In recent weeks, 3 police officers were shot and killed in Baton Rouge and another 5 in Dallas. Those 8 officers left behind 11 children in total. According to the Washington Post, 533 people have been killed by police in 2016, most of whom were armed and dangerous, some of whom were not. For some reason, the press doesn't report on which of those victims had children, but let's assume that at least a handful did. On the surface, it may seem the children of those two groups are on different sides of a great big wall that divides right from wrong or black from white. In reality, all of those children have joined a club that makes them more similar than different in the most important way that matters to them right now. Each of those children has lost a parent. Many people in their lives won't know what to say or do to make it better. Most of them will feel like nobody understands what they're going through.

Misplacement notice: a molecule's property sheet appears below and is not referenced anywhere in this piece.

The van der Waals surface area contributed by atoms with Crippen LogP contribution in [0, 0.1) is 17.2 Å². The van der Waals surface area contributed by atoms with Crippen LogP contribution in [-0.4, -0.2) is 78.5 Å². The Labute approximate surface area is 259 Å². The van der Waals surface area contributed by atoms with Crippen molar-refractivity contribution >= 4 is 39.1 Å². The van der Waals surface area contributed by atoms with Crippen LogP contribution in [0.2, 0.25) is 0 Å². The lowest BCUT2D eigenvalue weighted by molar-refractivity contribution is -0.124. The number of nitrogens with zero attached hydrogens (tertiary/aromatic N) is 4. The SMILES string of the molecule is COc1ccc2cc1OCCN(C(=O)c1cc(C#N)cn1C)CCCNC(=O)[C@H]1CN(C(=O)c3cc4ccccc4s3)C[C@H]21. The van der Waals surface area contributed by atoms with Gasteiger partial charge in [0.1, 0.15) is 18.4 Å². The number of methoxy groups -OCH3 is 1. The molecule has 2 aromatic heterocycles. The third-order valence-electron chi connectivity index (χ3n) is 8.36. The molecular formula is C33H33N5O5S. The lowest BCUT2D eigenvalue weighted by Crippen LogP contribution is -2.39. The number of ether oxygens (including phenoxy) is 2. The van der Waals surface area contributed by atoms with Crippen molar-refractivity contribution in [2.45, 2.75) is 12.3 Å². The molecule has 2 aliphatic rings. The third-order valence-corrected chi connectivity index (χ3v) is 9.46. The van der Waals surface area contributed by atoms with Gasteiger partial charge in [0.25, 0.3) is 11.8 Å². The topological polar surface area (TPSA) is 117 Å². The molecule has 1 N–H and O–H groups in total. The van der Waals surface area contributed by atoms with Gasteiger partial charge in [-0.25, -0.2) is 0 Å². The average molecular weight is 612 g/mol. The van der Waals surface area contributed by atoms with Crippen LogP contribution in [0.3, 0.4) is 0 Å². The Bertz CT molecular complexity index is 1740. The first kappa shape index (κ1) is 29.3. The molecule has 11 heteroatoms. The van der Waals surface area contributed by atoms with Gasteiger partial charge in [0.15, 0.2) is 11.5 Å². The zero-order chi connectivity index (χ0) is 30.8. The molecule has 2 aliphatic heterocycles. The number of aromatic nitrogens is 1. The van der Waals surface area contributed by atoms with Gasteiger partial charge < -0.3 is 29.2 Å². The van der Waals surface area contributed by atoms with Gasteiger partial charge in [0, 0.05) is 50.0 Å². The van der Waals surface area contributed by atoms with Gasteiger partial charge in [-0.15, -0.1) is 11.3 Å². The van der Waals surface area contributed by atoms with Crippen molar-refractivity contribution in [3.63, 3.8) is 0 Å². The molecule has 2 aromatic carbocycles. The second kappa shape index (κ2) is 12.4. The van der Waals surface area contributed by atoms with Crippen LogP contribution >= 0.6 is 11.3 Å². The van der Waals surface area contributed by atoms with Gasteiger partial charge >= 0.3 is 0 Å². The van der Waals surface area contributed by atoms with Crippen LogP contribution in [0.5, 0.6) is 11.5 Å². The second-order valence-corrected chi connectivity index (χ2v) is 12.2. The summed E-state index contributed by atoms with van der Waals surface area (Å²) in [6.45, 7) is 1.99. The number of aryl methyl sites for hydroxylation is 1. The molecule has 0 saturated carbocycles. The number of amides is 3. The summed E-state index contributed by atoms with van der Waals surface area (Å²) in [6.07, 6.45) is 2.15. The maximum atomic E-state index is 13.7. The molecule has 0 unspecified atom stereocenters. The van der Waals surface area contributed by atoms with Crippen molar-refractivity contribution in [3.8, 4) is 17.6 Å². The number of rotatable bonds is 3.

Grief doesn't know black from white. It doesn't care who was holding the gun and who wasn't. It doesn't know wrong from right. Grief has no correlation to wealth, privilege, socioeconomics, religious beliefs, or political views. It is the great unifier. At Experience Camps, those in the club seek out the others who "get it". They look for similarities in their stories and experiences to feel normal in their own. They recognize differences with compassion and a desire to understand.
This year, we spent a lot of time in the off-season talking about Inclusion and Diversity. We have reflected on our own perceptions and beliefs and have broken down assumptions about individuals and groups of people that we didn't even know we were making. We realized a vision for Experience Camps that values difference and the need to respect, understand and embrace those differences. At camp, we will relay this vision to our campers in words and actions and they will know there is at least one place they can go where they are accepted and safe. Maybe some day the rest of the world will do the same.